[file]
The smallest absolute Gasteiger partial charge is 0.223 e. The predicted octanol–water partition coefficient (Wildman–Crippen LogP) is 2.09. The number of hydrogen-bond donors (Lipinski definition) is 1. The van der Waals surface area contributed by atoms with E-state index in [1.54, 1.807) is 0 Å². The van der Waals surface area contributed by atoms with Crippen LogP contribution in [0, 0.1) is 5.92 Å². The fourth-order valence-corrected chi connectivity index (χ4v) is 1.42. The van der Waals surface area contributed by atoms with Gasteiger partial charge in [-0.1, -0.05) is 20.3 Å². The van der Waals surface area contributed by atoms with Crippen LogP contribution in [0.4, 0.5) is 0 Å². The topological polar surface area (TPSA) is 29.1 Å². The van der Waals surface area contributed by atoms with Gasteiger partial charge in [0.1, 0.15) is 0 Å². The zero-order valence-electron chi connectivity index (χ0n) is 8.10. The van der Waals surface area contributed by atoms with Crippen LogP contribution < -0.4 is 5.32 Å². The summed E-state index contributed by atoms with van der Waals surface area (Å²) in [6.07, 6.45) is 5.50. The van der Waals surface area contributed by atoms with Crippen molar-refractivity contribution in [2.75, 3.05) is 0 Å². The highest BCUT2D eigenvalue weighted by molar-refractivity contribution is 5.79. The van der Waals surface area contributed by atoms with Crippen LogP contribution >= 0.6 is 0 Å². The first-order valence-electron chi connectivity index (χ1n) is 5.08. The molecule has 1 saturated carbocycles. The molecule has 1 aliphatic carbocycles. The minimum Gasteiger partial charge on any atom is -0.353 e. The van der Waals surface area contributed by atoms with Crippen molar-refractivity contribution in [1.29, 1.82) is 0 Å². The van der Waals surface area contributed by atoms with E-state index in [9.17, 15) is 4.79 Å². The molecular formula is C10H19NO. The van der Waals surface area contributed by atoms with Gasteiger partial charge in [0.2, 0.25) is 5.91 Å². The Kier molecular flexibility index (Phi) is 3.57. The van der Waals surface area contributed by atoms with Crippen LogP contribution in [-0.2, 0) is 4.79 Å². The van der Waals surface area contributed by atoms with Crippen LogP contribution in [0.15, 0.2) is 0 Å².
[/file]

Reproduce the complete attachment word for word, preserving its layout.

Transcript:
The smallest absolute Gasteiger partial charge is 0.223 e. The predicted octanol–water partition coefficient (Wildman–Crippen LogP) is 2.09. The number of hydrogen-bond donors (Lipinski definition) is 1. The van der Waals surface area contributed by atoms with E-state index in [1.54, 1.807) is 0 Å². The van der Waals surface area contributed by atoms with Crippen LogP contribution in [0, 0.1) is 5.92 Å². The fourth-order valence-corrected chi connectivity index (χ4v) is 1.42. The van der Waals surface area contributed by atoms with Gasteiger partial charge in [-0.1, -0.05) is 20.3 Å². The van der Waals surface area contributed by atoms with Crippen LogP contribution in [0.4, 0.5) is 0 Å². The topological polar surface area (TPSA) is 29.1 Å². The van der Waals surface area contributed by atoms with Gasteiger partial charge in [0.1, 0.15) is 0 Å². The zero-order valence-electron chi connectivity index (χ0n) is 8.10. The van der Waals surface area contributed by atoms with Crippen LogP contribution < -0.4 is 5.32 Å². The summed E-state index contributed by atoms with van der Waals surface area (Å²) in [6.07, 6.45) is 5.50. The van der Waals surface area contributed by atoms with Crippen molar-refractivity contribution in [2.75, 3.05) is 0 Å². The highest BCUT2D eigenvalue weighted by molar-refractivity contribution is 5.79. The van der Waals surface area contributed by atoms with Crippen LogP contribution >= 0.6 is 0 Å². The first-order valence-electron chi connectivity index (χ1n) is 5.08. The molecule has 1 saturated carbocycles. The molecule has 1 aliphatic carbocycles. The minimum Gasteiger partial charge on any atom is -0.353 e. The van der Waals surface area contributed by atoms with Crippen molar-refractivity contribution in [1.29, 1.82) is 0 Å². The van der Waals surface area contributed by atoms with E-state index in [9.17, 15) is 4.79 Å². The molecular formula is C10H19NO. The van der Waals surface area contributed by atoms with Gasteiger partial charge in [0.2, 0.25) is 5.91 Å². The Kier molecular flexibility index (Phi) is 3.57. The van der Waals surface area contributed by atoms with Crippen LogP contribution in [-0.2, 0) is 4.79 Å². The van der Waals surface area contributed by atoms with Crippen LogP contribution in [0.15, 0.2) is 0 Å².